Problems exist on two levels. First, in the developed, rich countries, their internal politics and ideological orientation stands in the way. Marshall illustrates this with reference to the US. He writes (as quoted in the London Review of Books), “Attitudes on climate change have become a social cue like gun control: a shorthand for figuring out who is in our group and cares about us.” Such ideological and ‘cultural coding’ has put much of the Republican Party against any significant move to curb carbon emissions. Here, in Australia, the ruling conservative coalition won an election promising to abolish carbon tax, which they duly did after forming the government. Indeed, Tony Abbot, before he became prime minister, called global warming “c***”, simply denying the science around it. Recently, at the opening of a coalmine, he pronounced that coal “is good for humanity”. And this from the prime minister of a country that has the highest per capita carbon emissions in the world!
Canada is, more or less, in the same league. The worst thing is that some of the governing elites in these countries, who should know better, even deny that climate change is happening. On another level, some of the rich countries, even though keen about cutting carbon emissions, do not want any fundamental change that will affect their economic growth and lifestyles. At the same time, developing countries are being urged to commit to reducing carbon emissions to set targets.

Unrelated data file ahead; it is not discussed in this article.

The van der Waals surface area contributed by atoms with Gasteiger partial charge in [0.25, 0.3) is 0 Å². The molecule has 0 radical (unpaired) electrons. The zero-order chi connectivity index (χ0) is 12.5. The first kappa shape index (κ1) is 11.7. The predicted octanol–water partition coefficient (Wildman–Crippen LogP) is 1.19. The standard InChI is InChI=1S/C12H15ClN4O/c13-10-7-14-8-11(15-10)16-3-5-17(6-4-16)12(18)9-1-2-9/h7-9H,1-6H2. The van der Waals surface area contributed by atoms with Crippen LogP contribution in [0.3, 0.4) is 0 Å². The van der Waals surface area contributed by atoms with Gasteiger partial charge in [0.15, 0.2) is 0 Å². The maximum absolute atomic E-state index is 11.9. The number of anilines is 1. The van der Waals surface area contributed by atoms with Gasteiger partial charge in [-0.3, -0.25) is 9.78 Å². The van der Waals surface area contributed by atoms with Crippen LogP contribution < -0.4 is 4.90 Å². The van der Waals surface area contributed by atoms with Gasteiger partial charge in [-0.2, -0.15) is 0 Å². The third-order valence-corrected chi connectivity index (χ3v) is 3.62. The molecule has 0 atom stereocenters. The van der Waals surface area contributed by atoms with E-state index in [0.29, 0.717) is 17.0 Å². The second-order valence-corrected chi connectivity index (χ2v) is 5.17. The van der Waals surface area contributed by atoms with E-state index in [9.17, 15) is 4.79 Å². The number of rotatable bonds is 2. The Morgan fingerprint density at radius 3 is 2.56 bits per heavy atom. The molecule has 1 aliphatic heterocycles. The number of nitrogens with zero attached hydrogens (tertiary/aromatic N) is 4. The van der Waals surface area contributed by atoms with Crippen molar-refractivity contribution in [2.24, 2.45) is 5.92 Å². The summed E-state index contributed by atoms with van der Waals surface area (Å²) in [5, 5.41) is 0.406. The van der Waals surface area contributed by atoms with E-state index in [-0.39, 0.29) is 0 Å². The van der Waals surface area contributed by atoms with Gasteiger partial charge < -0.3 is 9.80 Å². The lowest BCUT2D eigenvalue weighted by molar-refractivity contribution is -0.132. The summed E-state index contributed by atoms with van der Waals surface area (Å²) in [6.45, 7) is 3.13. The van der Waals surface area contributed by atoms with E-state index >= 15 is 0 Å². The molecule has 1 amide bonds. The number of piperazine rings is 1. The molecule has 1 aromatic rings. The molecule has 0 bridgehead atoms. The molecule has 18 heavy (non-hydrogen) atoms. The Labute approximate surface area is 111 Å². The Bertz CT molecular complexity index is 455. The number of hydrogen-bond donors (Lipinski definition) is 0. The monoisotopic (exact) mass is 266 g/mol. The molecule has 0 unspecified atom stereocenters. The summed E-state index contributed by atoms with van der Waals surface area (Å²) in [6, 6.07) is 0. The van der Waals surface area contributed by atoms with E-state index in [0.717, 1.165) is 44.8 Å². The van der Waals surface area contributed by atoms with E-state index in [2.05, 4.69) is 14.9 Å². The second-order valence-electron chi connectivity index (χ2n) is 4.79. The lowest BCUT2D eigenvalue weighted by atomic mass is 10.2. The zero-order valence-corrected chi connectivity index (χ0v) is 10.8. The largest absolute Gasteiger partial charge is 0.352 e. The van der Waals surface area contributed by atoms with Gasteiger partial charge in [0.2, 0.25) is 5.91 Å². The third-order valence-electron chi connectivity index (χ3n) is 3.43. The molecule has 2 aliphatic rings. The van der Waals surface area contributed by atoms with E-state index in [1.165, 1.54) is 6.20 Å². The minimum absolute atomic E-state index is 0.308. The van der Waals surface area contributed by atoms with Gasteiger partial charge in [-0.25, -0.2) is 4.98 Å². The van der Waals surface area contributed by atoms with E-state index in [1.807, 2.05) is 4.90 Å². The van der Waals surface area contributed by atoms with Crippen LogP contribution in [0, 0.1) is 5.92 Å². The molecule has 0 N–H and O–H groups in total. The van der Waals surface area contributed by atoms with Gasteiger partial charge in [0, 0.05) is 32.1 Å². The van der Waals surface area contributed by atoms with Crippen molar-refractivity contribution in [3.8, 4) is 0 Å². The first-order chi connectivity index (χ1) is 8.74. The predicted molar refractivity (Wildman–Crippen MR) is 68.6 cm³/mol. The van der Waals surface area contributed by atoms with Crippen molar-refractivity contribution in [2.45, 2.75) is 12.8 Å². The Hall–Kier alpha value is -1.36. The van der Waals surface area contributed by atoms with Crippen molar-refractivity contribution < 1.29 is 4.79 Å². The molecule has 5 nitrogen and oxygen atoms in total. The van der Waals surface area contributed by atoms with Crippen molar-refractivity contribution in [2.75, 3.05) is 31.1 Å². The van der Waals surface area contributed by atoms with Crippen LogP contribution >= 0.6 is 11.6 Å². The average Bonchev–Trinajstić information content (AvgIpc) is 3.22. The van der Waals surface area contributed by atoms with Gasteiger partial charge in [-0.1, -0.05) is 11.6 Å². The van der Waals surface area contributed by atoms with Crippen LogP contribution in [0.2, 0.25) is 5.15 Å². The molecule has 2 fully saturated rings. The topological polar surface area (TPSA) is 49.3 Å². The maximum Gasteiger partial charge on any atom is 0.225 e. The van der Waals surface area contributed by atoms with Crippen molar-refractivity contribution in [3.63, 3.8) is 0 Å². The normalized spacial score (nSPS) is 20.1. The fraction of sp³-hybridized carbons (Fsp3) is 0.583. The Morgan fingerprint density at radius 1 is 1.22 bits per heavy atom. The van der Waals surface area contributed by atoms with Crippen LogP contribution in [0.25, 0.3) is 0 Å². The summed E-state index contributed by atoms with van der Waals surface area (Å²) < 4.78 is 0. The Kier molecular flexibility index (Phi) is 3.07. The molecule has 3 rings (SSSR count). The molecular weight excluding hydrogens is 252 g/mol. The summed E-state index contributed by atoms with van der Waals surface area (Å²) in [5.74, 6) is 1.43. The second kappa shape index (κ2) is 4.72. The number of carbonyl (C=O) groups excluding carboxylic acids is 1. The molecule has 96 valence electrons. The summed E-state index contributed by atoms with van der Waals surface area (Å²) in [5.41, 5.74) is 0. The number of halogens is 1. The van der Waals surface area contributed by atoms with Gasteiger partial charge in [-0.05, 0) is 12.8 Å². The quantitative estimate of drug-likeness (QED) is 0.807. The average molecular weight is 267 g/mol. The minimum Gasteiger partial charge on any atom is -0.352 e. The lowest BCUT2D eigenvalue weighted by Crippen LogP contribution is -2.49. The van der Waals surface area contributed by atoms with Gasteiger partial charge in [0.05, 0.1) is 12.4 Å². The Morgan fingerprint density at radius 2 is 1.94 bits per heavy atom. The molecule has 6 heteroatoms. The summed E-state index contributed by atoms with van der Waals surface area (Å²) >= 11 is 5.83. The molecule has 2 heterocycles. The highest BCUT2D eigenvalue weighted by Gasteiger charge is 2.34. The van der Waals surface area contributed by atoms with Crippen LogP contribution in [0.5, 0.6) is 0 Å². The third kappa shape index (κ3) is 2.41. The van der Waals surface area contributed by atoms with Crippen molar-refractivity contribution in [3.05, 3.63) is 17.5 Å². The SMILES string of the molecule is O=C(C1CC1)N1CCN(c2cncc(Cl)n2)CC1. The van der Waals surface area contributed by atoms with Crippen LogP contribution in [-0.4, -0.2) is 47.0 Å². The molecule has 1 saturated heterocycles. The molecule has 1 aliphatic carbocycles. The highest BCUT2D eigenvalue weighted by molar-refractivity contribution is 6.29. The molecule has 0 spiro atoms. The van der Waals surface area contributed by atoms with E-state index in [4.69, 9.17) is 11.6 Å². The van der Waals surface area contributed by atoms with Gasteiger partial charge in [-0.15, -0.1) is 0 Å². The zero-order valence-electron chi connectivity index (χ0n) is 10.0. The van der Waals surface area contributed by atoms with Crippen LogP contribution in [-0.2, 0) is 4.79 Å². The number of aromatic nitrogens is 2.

The main reason why the world is in such a mess is due to the economic growth model that has been followed since the Industrial Revolution. That model is simply unsustainable, as the planet has almost reached its limit to accommodate the voracious demand on its capacity. While rich countries continue to pillage the earth’s resources due to their insatiable consumer demand, many developing countries cannot even feed their people. To expect them to cut their use of fossil fuels when there are no alternatives that they can access and afford is to commit them to a permanent state of poverty. There is no effective international mechanism for developing countries to access technology and capital for transition to renewable energy sources.
For any effective action on global warming, there is a need for a coordinated global response with proportionate contribution based on the economic conditions of respective countries. Another important way will be to overhaul the economic model that requires continuous and rising growth.
Naomi Klein’s book, This Changes Everything: Capitalism Versus The Climate, tries to explore this approach based on global activism, like “mass movements of regular people” against corporate interests. At the same time, it will require people in rich countries to get over a culture of consumerism that has no limits. While it is important to transition rapidly to a low carbon economy, without concurrent and corresponding action on reorienting the global economy, any real progress is unlikely.
Are we then hurtling towards the eventual destruction of our world as we know it? With real and sustained action on global warming hard to come by, it is hard to be an optimist.